Five tips to help make you comfortable presenting your Art to the Public
I’ll be driving south for the San Diego Artwalk in a week. Standing in a booth with my art, surrounded by 350 other artists and 100,000 people is a pendulum swing of contrast from the typical artists’ solitude in the studio. Like an athlete pre-visualizing for a game, I’m framing art this week, scribbling notes about booth layout, and thinking about about everything from logistics to conversations.
Being prepared before presenting your art to the public makes these shows mangeable and fun to attend. I’ve been attending the San Diego Artwalk for over a decade now, and I’ve got some tips to help you prepare for exhibiting and talking about your art at a show. Grab a notepad and let’s dig in.
Tip #1: Questions People Ask at Art Festivals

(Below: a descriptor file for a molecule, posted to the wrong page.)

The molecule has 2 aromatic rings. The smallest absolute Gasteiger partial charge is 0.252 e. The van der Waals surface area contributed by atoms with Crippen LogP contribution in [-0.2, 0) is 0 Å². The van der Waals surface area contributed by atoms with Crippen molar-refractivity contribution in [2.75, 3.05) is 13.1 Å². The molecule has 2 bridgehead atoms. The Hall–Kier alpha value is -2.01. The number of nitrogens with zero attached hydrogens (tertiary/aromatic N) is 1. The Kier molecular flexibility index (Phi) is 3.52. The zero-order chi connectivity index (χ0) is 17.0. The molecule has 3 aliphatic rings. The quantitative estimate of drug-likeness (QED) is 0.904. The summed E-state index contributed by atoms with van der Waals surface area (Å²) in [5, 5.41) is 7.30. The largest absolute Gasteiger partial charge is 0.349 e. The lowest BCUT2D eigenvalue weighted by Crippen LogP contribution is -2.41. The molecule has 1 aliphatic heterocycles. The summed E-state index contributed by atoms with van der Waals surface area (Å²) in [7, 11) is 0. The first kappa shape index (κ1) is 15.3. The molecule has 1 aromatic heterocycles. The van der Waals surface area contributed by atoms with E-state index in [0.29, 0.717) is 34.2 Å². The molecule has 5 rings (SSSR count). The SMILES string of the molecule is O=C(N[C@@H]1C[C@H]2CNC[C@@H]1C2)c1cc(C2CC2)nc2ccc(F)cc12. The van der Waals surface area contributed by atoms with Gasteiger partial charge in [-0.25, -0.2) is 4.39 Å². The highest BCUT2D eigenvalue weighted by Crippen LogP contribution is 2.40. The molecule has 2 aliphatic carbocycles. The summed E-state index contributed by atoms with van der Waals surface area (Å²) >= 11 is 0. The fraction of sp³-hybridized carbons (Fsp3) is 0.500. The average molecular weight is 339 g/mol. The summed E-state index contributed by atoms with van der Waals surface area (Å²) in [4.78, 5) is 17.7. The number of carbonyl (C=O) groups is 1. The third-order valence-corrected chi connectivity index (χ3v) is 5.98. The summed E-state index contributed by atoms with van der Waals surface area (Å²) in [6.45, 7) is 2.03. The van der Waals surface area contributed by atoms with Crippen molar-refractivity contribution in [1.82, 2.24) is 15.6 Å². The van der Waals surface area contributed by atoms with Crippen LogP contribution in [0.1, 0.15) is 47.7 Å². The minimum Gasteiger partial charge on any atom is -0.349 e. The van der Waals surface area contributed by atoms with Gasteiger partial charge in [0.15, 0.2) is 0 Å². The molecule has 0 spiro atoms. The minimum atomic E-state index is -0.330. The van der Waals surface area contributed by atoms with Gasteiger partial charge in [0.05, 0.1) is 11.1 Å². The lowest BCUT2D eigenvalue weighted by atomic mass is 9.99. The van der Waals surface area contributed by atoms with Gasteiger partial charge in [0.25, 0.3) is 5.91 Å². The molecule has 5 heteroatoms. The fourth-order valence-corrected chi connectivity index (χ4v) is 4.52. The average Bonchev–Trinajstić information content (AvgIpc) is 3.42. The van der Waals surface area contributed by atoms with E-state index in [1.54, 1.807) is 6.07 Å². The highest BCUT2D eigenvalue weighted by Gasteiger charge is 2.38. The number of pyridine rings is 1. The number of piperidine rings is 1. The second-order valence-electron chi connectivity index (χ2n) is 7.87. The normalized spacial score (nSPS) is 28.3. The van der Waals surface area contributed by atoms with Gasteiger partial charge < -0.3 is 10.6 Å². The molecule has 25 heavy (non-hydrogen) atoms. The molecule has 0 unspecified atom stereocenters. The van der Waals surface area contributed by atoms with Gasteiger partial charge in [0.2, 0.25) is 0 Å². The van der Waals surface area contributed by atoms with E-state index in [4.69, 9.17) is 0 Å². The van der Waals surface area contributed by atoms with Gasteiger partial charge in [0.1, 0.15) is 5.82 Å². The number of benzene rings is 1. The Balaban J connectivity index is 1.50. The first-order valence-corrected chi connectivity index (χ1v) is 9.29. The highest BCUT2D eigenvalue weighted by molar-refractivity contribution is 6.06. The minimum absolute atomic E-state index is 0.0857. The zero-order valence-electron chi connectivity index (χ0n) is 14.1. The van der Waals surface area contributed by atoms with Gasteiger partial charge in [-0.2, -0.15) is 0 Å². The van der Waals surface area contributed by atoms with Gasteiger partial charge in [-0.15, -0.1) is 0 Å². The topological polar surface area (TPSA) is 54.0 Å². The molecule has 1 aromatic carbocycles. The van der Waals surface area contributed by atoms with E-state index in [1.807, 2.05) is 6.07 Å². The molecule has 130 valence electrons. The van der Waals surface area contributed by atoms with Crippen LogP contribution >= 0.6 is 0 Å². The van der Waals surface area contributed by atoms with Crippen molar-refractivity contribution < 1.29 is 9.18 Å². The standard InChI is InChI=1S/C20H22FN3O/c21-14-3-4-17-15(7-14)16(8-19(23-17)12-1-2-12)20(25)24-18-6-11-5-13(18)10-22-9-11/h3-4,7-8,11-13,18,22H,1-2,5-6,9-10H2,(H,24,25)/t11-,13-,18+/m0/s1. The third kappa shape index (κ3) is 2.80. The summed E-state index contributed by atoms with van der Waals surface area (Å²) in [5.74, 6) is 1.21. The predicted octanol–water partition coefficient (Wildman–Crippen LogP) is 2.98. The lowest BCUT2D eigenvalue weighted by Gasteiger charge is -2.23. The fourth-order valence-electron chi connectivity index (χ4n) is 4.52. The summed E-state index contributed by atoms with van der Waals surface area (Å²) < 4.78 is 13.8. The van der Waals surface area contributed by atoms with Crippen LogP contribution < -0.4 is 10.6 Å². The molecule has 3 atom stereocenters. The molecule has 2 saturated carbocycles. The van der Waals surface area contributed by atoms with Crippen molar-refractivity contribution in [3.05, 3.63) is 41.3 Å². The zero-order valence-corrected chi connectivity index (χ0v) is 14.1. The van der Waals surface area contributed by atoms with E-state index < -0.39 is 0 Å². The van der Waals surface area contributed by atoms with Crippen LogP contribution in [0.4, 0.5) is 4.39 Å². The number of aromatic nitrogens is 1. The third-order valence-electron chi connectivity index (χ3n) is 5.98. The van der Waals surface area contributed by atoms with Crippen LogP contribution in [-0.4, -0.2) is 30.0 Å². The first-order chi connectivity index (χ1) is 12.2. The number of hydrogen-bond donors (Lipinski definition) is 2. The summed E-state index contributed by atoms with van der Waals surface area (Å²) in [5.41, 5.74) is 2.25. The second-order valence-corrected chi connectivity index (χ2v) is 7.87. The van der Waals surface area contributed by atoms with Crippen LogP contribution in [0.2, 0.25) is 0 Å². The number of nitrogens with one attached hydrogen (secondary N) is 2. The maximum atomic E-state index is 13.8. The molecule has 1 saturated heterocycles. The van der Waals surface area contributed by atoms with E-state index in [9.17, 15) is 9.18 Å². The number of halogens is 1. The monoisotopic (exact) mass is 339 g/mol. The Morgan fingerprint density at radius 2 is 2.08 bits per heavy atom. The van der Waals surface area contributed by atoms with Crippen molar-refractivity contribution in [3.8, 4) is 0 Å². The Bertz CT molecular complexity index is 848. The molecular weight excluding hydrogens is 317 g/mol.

Think about appropriate answers to the questions people ask at art events, so you’re not fumbling for an answer, or taking too much time doing all the talking. Grab a beverage, and sit with a notepad to write (writing vs typing helps you retain information) brief, friendly answers to the questions exhibit attendees ask. Often, they are just being conversational and friendly, so answer the question with an economy of words, and then ask something back. Volley the chit-chat.
- What’s the difference between oil paints and watercolors?
- How did you make this?
- Is there a story behind this painting?
- Do you paint from photos that you take?
- How long did it take you to paint this?
- Where do you get your frames?
- Is this landscape from (insert place)?
- Can I get this with a different frame?
- What’s the difference between printmaking and a print I’d buy at Target?
- Do you have a website where I can look at more, or buy something online?
Tip # 2: Swap Art Supplies for Presentation Supplies
Just like so many other things that make you squirm (read: grow), jumping into (and preparing for) an exhibit of your work is a good idea. Discussing art with a family member, or writing about it on a blog isn’t the same as standing with your art among hundreds of strangers at a venue where the whole premise is to sell your art. Shiny-up your presentation skills.